Immigration and Process of Humanity


Many of you have been asking about and praying for the unfolding situation at our nation’s border with Mexico over the past month. Shocking images and audio of children being torn from their parents and left in detention centers have been swirling in the media as our nation struggles with how to deal with the reality of many people from Central America and Mexico travelling to or across our border. Breaking the silence around this situation is difficult for some of us – how can we speak in a way that is clear and faithful, yet does not give into the political polarization of our times?

As people of faith, we all are called to think and pray and act around situations of suffering, knowing that God calls us to love our neighbors as ourselves, and Jesus promises to be made known among people who are hungry, thirsty, strangers, naked, sick, and imprisoned (Matthew 25). This is hard work, but it is the work that gives us true, abiding, abundant life in God.

How can we think and pray and act about this situation at the border from the perspective of our Christian faith?

It’s an odd place to start, but I’ve been thinking about the Small Catechism this week. Martin Luther wrote the Small Catechism in 1529 to teach ordinary folks the basics of Christianity and how they were to live their lives in light of God’s grace for them. I am struck by Luther’s explanation of the 8th commandment, “you shall not bear false witness against your neighbor”. Luther writes “What does this mean? We are to fear and love God, so that we do not tell lies about our neighbor, betray or slander them, or destroy their reputations. Instead we are to come to their defense, speak well of them, and interpret everything they do in the best possible light.

What might it mean to interpret people’s actions in the best possible light here? There is a lot of rhetoric right now that makes it hard for some of us to see these asylum-seekers in the best possible light. We hear about people from these countries “infesting” our nation, or that they are part of gangs and therefor are sub-human animals. Sometimes we even reduce someone’s personhood to one title: “an illegal.” This rhetoric falls short of what God asks of us.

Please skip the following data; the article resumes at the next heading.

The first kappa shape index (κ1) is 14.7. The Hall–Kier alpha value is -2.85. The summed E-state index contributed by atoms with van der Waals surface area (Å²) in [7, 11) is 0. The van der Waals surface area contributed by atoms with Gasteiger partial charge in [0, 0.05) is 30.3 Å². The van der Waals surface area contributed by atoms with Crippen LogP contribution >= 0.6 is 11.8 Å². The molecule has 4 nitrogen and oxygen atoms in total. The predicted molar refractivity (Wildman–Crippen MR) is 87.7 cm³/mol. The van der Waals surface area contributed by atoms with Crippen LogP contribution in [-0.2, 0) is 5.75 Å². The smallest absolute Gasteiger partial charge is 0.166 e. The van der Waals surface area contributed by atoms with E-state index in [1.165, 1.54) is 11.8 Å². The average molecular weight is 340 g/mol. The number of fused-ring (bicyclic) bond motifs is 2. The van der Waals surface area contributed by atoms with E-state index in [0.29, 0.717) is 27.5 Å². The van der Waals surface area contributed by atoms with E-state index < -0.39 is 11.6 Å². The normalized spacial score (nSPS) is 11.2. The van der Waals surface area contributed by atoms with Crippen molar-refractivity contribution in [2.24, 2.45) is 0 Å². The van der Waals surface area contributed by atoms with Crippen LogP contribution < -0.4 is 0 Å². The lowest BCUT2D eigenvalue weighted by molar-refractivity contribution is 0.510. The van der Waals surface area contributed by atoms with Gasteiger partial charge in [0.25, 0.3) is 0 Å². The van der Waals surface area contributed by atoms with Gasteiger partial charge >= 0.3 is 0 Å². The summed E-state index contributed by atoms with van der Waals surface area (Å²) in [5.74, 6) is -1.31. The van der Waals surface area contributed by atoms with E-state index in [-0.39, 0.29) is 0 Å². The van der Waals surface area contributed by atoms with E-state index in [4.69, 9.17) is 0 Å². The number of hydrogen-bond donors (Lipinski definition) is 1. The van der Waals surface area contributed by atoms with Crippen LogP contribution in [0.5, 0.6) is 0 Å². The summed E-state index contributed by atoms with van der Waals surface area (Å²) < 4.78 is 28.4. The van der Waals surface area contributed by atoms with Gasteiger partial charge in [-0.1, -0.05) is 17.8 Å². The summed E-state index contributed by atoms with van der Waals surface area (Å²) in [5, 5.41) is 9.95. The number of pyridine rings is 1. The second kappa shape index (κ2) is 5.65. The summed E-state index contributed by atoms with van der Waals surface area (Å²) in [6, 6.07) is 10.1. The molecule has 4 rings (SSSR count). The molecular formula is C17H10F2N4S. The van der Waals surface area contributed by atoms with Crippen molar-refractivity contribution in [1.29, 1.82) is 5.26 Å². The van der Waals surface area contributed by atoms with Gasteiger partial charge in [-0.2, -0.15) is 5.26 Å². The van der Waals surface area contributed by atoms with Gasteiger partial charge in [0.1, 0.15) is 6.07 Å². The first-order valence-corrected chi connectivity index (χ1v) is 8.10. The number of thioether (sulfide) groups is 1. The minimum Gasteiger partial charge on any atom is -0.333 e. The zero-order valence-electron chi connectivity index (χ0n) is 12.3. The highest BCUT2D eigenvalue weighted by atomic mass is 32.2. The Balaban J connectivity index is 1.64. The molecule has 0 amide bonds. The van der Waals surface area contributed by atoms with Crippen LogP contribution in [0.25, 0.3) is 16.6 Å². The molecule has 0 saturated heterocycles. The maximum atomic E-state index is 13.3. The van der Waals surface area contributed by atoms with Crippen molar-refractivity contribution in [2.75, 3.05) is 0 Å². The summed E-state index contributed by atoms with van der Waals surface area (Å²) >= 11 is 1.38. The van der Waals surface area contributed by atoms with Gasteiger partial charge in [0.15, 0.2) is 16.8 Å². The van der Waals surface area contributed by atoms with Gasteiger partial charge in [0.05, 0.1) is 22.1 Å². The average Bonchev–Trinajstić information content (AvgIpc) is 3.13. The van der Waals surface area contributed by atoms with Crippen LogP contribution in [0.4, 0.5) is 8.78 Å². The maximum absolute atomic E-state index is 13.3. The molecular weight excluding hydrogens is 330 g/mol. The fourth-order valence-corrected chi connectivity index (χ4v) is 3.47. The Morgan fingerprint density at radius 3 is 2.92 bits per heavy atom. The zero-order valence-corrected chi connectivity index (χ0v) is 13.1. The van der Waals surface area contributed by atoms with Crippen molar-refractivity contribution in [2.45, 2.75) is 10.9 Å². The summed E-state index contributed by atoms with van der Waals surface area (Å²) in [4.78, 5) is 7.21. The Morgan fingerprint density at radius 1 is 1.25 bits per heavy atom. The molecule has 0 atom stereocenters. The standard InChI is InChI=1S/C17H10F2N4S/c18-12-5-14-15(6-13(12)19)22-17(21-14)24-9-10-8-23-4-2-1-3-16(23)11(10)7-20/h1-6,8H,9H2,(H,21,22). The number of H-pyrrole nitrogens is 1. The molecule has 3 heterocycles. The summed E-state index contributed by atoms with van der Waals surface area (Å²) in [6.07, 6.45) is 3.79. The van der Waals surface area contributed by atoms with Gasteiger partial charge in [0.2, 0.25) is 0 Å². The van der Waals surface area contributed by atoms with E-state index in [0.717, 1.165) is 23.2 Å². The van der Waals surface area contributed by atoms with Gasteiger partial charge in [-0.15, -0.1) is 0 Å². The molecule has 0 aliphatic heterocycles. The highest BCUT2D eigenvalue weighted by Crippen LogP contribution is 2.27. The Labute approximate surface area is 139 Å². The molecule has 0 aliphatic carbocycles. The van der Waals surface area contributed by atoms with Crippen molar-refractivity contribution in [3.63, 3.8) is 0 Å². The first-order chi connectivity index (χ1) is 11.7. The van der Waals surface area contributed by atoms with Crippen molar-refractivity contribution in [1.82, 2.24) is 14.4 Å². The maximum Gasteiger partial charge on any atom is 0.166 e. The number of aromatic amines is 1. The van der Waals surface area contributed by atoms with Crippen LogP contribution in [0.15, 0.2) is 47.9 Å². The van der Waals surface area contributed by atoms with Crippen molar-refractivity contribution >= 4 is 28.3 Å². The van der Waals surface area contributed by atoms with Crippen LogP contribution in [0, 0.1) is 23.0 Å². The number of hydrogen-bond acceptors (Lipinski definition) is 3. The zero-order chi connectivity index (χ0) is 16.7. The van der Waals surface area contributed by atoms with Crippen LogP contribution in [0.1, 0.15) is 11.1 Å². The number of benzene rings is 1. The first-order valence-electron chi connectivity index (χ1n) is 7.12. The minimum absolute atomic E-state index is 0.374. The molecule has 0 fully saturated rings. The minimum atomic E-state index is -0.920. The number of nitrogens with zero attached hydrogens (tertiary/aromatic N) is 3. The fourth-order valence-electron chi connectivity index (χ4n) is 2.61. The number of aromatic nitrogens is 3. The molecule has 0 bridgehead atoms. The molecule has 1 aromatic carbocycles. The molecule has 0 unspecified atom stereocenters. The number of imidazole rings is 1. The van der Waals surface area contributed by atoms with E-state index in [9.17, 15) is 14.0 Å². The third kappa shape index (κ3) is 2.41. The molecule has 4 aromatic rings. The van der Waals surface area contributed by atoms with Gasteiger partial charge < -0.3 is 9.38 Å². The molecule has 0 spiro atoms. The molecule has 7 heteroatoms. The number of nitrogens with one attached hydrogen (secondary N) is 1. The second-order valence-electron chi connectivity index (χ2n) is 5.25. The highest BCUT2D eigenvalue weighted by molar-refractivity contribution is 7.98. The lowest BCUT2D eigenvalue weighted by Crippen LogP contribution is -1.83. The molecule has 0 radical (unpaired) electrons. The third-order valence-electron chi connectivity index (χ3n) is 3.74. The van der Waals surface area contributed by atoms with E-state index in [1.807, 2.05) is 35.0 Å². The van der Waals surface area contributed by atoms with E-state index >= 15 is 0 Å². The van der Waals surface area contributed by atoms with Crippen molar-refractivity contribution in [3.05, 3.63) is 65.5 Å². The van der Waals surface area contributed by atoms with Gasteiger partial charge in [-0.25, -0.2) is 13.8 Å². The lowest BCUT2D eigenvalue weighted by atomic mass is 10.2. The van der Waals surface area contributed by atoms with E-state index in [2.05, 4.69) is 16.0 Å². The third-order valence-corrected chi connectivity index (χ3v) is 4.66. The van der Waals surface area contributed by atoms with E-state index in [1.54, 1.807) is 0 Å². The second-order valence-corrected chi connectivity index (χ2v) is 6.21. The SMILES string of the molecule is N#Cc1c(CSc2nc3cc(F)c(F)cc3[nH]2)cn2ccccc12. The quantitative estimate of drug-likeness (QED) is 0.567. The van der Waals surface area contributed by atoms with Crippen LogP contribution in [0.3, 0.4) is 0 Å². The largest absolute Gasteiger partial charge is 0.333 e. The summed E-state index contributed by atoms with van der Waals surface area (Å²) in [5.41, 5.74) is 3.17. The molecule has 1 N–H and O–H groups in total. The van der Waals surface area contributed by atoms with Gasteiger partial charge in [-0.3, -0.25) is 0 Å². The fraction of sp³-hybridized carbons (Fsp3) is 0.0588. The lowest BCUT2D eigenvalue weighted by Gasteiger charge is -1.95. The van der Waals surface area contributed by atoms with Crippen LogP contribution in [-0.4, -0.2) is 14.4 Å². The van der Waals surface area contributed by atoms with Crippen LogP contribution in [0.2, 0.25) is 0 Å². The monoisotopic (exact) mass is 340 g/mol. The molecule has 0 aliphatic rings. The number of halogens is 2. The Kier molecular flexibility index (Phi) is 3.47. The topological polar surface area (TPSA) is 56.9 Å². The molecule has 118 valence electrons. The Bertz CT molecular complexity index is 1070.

The voice we are called to raise is one that is clear that people who cross our border legally or not are human, and deserve to be treated as such. We can be sensitive to claims about child trafficking and people not telling the truth so that they can live in America. But, as Luther says, our posture must first be to interpret what people do in the best possible light. In this situation, that means showing compassion toward and listening to the people who are arriving to our country. What has prompted them to make the trek? What are their fears? What obstacles have they faced? What needs do they have? Before wising they wouldn’t break a law, we should ask what motivated them to break it. Before we get tough, we should get wise. We miss God when we miss the humanity of people in need.

And as we discuss policy responses with one another and how our government ought to respond, it would be good for us to have Luther’s words ringing in our ears as we engage with people with whom we disagree. What might it look like for us to interpret where they are coming from in the best possible light? What if we made the conscious choice to ask a question of the ones we disagree with before responding to them with our obviously correct answer? We gain nothing if we assign humanity to these asylum seekers by taking it away from somebody else.

Unfortunately, meditating on Luther’s writings does not point to a solution to this crisis, but it does help us understand how we might begin to interpret the things we see, monitor the things we say, and clarify the things we act on. I rejoice that our government has reversed its policy of family separation, but this is only the beginning of enacting a fair and compassionate immigration process which holds at its center the humanity of everyone involved. And whatever lies in the days to come, I pray that we would heed God’s command to see people in the best possible light, and refuse to give in to impulses that strip anyone’s humanity away from them.

To learn more about how the ELCA (our denomination) is thinking and acting around immigrants, refugees, asylum-seekers, and the situation at our border, I commend these resources to you:

-          Bishop Elizabeth Eaton’s Statement on Family Separation

-          Lutheran Immigration and Refugee Services

-          AMMPARO

-          Lutheran Social Message on Immigration (1999)

And as always, we are here to engage you in conversation and prayer. Please reach out to Pastor Beth or myself if you’d like time to process the events of recent weeks.

In God’s great love,

Pastor Joel